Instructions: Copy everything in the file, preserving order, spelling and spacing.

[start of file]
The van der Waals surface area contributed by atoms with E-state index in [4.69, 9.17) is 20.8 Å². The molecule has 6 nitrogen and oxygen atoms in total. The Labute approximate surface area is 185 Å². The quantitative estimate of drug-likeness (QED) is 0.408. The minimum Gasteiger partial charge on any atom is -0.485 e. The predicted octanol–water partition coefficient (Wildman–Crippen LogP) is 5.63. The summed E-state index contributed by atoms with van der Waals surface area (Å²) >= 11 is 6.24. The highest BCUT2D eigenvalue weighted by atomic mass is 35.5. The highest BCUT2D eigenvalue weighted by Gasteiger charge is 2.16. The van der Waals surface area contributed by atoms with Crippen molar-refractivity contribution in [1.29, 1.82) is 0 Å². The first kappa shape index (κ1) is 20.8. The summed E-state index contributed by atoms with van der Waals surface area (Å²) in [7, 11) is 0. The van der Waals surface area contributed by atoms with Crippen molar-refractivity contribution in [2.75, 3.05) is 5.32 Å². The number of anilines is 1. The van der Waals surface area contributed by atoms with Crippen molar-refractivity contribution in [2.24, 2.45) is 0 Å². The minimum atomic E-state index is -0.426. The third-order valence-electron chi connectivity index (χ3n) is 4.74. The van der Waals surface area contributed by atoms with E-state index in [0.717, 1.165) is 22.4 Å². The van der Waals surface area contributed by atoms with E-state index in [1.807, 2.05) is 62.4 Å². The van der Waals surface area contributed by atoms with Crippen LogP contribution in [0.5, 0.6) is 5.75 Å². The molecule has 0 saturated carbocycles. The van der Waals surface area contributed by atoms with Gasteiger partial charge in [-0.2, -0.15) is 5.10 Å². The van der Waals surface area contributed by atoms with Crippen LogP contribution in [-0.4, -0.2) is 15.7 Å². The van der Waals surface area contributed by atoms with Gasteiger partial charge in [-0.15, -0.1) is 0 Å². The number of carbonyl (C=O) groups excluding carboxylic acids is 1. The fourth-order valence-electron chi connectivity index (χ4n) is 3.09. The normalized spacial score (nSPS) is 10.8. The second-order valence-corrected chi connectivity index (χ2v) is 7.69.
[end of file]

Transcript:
The van der Waals surface area contributed by atoms with E-state index in [4.69, 9.17) is 20.8 Å². The molecule has 6 nitrogen and oxygen atoms in total. The Labute approximate surface area is 185 Å². The quantitative estimate of drug-likeness (QED) is 0.408. The minimum Gasteiger partial charge on any atom is -0.485 e. The predicted octanol–water partition coefficient (Wildman–Crippen LogP) is 5.63. The summed E-state index contributed by atoms with van der Waals surface area (Å²) >= 11 is 6.24. The highest BCUT2D eigenvalue weighted by atomic mass is 35.5. The highest BCUT2D eigenvalue weighted by Gasteiger charge is 2.16. The van der Waals surface area contributed by atoms with Crippen molar-refractivity contribution in [1.29, 1.82) is 0 Å². The first kappa shape index (κ1) is 20.8. The summed E-state index contributed by atoms with van der Waals surface area (Å²) in [7, 11) is 0. The van der Waals surface area contributed by atoms with Crippen molar-refractivity contribution in [2.75, 3.05) is 5.32 Å². The number of anilines is 1. The van der Waals surface area contributed by atoms with Crippen molar-refractivity contribution in [2.24, 2.45) is 0 Å². The minimum atomic E-state index is -0.426. The third-order valence-electron chi connectivity index (χ3n) is 4.74. The van der Waals surface area contributed by atoms with E-state index in [0.717, 1.165) is 22.4 Å². The van der Waals surface area contributed by atoms with E-state index in [1.807, 2.05) is 62.4 Å². The van der Waals surface area contributed by atoms with Crippen LogP contribution in [0.5, 0.6) is 5.75 Å². The molecule has 0 saturated carbocycles. The van der Waals surface area contributed by atoms with Gasteiger partial charge in [-0.2, -0.15) is 5.10 Å². The van der Waals surface area contributed by atoms with Crippen LogP contribution in [-0.4, -0.2) is 15.7 Å². The van der Waals surface area contributed by atoms with Gasteiger partial charge in [-0.15, -0.1) is 0 Å². The number of carbonyl (C=O) groups excluding carboxylic acids is 1. The fourth-order valence-electron chi connectivity index (χ4n) is 3.09. The normalized spacial score (nSPS) is 10.8. The second-order valence-corrected chi connectivity index (χ2v) is 7.69.